Will your website go dark to protest SOPA?

Jan. 18, 2012 is designated SOPA blackout day, with prominent websites planning to go dark in protest of two bills working through Congress -- Stop Online Piracy Act and PROTECT IP Act (PIPA). If you've got a big school project due Thursday and plan on using Wikipedia, get your research done today. The community-based encyclopedia plans to go dark tomorrow, and it's not alone.

The proposed legislation has generated gigabytes of negative responses, which included a Go Daddy boycott for supporting SOPA (since retracted) and culminates in tomorrow's blackout. Two months ago, I posed poll: "US Congress is considering two new copyright bills: PROTECT IP and Stop Online Piracy Act. Do you support them?" More than 3,500 responses later, 95 percent answered "No". You're not alone.

To recap, Senators introduced PIPA in May and House representatives did likewise with SOPA in October. Either bill would give the government broad powers to take down websites, seize domains and compel search engines from indexing these properties. Little more than a request from copyright holders is necessary. It's essentially guilty-until-proven-innocent legislation that would punish the many for the sins of the few, while disrupting the fundamental attributes that made the Internet so successful and empowered so many individuals or businesses to accomplish so much. (Review the bills: PIPA. SOPA.)

Wired UK's "SOPA 101" guide is one of the best primers posted in recent days, if those bills are too long (and wordy) for you.

Last week, the White House finally took a position about SOPA and PIPA: "While we believe that online piracy by foreign websites is a serious problem that requires a serious legislative response, we will not support legislation that reduces freedom of expression, increases cybersecurity risk, or undermines the dynamic, innovative global Internet".

Tomorrow's blackout protest was scheduled to coincide with a House vote on SOPA, which has been postponed, leading to many cries of victory over the legislation. SOPA isn't dead, and last I checked the Senate still plans to vote on PIPA as scheduled. SOPA is on hold, not that the White House is really helping. The statement -- from Aneesh Chopra, US chief technology officer; Victoria Espinel, intellectual property enforcement coordinator; and Howard Schmidt, cybersecurity coordinator -- merely steps back from the proposed legislation.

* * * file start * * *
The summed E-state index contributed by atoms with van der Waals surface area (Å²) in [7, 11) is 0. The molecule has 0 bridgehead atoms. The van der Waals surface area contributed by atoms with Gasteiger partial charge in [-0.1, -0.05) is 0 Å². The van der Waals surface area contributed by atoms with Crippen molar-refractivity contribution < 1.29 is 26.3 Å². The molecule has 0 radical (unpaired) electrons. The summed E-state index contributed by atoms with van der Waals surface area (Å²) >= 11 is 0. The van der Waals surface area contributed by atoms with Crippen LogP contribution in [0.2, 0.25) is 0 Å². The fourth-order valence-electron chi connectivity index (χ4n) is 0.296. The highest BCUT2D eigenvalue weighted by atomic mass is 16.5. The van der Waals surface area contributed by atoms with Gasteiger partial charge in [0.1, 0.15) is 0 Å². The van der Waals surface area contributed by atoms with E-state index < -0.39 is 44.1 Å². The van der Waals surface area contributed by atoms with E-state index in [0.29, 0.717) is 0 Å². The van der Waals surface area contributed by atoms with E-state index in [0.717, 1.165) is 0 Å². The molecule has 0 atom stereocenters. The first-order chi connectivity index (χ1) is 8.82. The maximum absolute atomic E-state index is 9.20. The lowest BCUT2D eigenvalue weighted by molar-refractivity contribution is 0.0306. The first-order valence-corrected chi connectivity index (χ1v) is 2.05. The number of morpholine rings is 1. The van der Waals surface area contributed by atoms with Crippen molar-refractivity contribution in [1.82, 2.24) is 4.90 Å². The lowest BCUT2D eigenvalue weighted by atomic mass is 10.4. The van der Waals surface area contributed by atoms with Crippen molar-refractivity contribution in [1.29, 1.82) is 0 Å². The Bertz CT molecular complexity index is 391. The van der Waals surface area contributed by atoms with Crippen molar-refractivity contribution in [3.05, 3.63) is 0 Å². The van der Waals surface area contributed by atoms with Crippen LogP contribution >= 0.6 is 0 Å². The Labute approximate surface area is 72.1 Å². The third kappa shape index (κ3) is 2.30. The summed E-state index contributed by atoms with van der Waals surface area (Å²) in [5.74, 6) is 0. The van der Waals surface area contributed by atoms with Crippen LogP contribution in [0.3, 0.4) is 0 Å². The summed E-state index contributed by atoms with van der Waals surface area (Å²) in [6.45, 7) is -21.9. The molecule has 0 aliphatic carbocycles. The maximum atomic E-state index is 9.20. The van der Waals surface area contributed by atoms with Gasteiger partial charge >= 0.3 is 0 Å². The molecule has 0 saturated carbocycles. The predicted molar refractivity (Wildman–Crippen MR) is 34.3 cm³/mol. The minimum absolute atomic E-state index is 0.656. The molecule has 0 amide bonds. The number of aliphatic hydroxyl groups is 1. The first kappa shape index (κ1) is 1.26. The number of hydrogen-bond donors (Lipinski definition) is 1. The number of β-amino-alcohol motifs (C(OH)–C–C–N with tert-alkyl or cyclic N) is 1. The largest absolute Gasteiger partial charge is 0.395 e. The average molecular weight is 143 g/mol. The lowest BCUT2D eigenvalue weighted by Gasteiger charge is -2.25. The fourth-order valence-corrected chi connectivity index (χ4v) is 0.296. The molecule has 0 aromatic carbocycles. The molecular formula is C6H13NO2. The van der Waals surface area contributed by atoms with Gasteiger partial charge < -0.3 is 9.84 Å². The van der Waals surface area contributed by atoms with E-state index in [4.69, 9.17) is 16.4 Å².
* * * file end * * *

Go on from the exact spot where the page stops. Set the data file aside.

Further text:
"Moving forward, we will continue to work with Congress on a bipartisan basis on legislation that provides new tools needed in the global fight against piracy and counterfeiting, while vigorously defending an open Internet based on the values of free expression, privacy, security and innovation", they write. Meaning: They're backing off because of public pressure. More than 51,800 people signed petition: "VETO the SOPA bill and any other future bills that threaten to diminish the free flow of information".

If the Obama Administration really opposes SOPA and PIPA, then prove it: Blackout Whitehouse.gov tomorrow. Show support for protecting Internet freedoms.

The Go Daddy boycott shows just how impassioned are SOPA and PIPA opponents. My question: How far well they -- you -- go? Will you boycott sites that don't support the blackout? Facebook, Google, Tumblr and WordPress.com, for example -- I've seen nothing yet indicating blackouts planned for tomorrow. Imagine the impact if Bing and Google went dark for 12 hours on January 18.

Wikipedia will go dark, or so founder Jimmy Wales tweeted yesterday and then boasted: "This is going to be wow. I hope Wikipedia will melt phone systems in Washington on Wednesday. Tell everyone you know!" Wikipedia's official announcement released later. Reddit also will go dark, but not Twitter. Yesterday, CEO Dick Costolo made clear Twitter's blackout position in a couple of tweets: "Closing a global business in reaction to single-issue national politics is foolish" and "Not shutting down a service doesn't equal not taking the proper stance on an issue. We've been very clear about our stance".

Twitter has vocally opposed both bills, but Costolo's tweets, in response to others, don't reflect that. He put it in business perspective, which is more in the spirit of content providers, such as those in Hollywood, supporting SOPA and PIPA. More sensible response: "Twitter is a tool of free speech. Blackout would suppress it". That fits in less than 140-characters. :)

According to SOPA Strike, 10,000 sites have committed to the protest, but many, such as Google, don't plan an actual blackout. "At its core, this is a fight for freedom of speech, and the language in SOPA and PIPA have stepped over the line", Tiffiniy Cheng, Fight for the Future cofounder, asserts. "The SOPA Strike on Wednesday is the largest online protest that has ever happened. Several hundred million people, potentially more than one billion, will see messages about the dangers of censoring the Internet. That is absolutely unprecedented".

Will you take down your site to oppose SOPA? If you have a third-party hosted WordPress site, meaning not WordPress.com, there are many plug-ins available to automate the process. Please answer in comments. SOPA Strike provides a script you can to your site's theme to accomplish similar action.

Before anyone asks, I will take down my personal website from 8 am to 8 pm tomorrow -- using plugin "Go Dark". But, sadly, don't think it matters much since I haven't posted there in months (I've been too busy at BetaNews).

Photo Credit: sagasan/Shutterstock

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